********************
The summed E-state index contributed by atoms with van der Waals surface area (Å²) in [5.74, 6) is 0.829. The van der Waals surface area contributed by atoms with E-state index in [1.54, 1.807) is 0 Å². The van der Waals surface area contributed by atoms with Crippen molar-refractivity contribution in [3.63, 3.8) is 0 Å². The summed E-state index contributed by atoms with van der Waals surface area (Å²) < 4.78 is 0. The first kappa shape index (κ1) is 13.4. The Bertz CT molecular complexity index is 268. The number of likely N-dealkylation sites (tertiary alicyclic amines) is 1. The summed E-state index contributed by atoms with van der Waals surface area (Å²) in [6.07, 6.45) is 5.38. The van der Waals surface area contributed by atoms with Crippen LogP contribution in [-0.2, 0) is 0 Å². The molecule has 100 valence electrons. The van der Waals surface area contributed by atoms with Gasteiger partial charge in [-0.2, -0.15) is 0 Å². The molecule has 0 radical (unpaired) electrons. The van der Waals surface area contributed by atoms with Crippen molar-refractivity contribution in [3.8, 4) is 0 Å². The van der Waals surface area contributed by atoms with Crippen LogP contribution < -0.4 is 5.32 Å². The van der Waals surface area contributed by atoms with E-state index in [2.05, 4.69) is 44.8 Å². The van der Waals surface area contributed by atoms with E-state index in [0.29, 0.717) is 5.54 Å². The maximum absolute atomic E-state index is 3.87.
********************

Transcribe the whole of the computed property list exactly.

The summed E-state index contributed by atoms with van der Waals surface area (Å²) in [5.74, 6) is 0.829. The van der Waals surface area contributed by atoms with E-state index in [1.54, 1.807) is 0 Å². The van der Waals surface area contributed by atoms with Crippen molar-refractivity contribution in [3.63, 3.8) is 0 Å². The summed E-state index contributed by atoms with van der Waals surface area (Å²) < 4.78 is 0. The first kappa shape index (κ1) is 13.4. The Bertz CT molecular complexity index is 268. The number of likely N-dealkylation sites (tertiary alicyclic amines) is 1. The summed E-state index contributed by atoms with van der Waals surface area (Å²) in [6.07, 6.45) is 5.38. The van der Waals surface area contributed by atoms with Crippen LogP contribution in [-0.2, 0) is 0 Å². The molecule has 100 valence electrons. The van der Waals surface area contributed by atoms with Gasteiger partial charge in [-0.2, -0.15) is 0 Å². The molecule has 0 radical (unpaired) electrons. The van der Waals surface area contributed by atoms with Crippen molar-refractivity contribution in [3.8, 4) is 0 Å². The van der Waals surface area contributed by atoms with Crippen LogP contribution < -0.4 is 5.32 Å². The van der Waals surface area contributed by atoms with E-state index in [2.05, 4.69) is 44.8 Å². The van der Waals surface area contributed by atoms with E-state index in [0.29, 0.717) is 5.54 Å². The maximum absolute atomic E-state index is 3.87.